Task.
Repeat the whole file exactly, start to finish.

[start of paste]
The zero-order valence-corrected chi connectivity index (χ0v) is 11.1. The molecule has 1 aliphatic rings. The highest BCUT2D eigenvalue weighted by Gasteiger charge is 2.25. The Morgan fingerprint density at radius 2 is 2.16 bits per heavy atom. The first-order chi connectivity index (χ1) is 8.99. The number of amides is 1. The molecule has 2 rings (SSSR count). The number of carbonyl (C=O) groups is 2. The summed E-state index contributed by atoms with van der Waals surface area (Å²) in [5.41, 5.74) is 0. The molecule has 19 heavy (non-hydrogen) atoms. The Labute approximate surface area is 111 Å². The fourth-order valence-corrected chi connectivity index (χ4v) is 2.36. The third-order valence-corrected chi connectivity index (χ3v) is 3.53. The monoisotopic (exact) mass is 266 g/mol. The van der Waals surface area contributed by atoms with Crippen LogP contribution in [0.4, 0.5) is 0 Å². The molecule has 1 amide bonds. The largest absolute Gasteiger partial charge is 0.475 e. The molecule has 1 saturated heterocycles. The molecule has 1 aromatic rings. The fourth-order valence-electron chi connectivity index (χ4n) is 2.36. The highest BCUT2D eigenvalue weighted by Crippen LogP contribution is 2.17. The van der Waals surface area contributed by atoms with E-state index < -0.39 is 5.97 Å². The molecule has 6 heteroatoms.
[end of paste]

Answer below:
The zero-order valence-corrected chi connectivity index (χ0v) is 11.1. The molecule has 1 aliphatic rings. The highest BCUT2D eigenvalue weighted by Gasteiger charge is 2.25. The Morgan fingerprint density at radius 2 is 2.16 bits per heavy atom. The first-order chi connectivity index (χ1) is 8.99. The number of amides is 1. The molecule has 2 rings (SSSR count). The number of carbonyl (C=O) groups is 2. The summed E-state index contributed by atoms with van der Waals surface area (Å²) in [5.41, 5.74) is 0. The molecule has 19 heavy (non-hydrogen) atoms. The Labute approximate surface area is 111 Å². The fourth-order valence-corrected chi connectivity index (χ4v) is 2.36. The third-order valence-corrected chi connectivity index (χ3v) is 3.53. The monoisotopic (exact) mass is 266 g/mol. The van der Waals surface area contributed by atoms with Crippen LogP contribution in [0.4, 0.5) is 0 Å². The molecule has 1 amide bonds. The largest absolute Gasteiger partial charge is 0.475 e. The molecule has 1 saturated heterocycles. The molecule has 1 aromatic rings. The fourth-order valence-electron chi connectivity index (χ4n) is 2.36. The highest BCUT2D eigenvalue weighted by Crippen LogP contribution is 2.17. The van der Waals surface area contributed by atoms with E-state index < -0.39 is 5.97 Å². The molecule has 6 heteroatoms.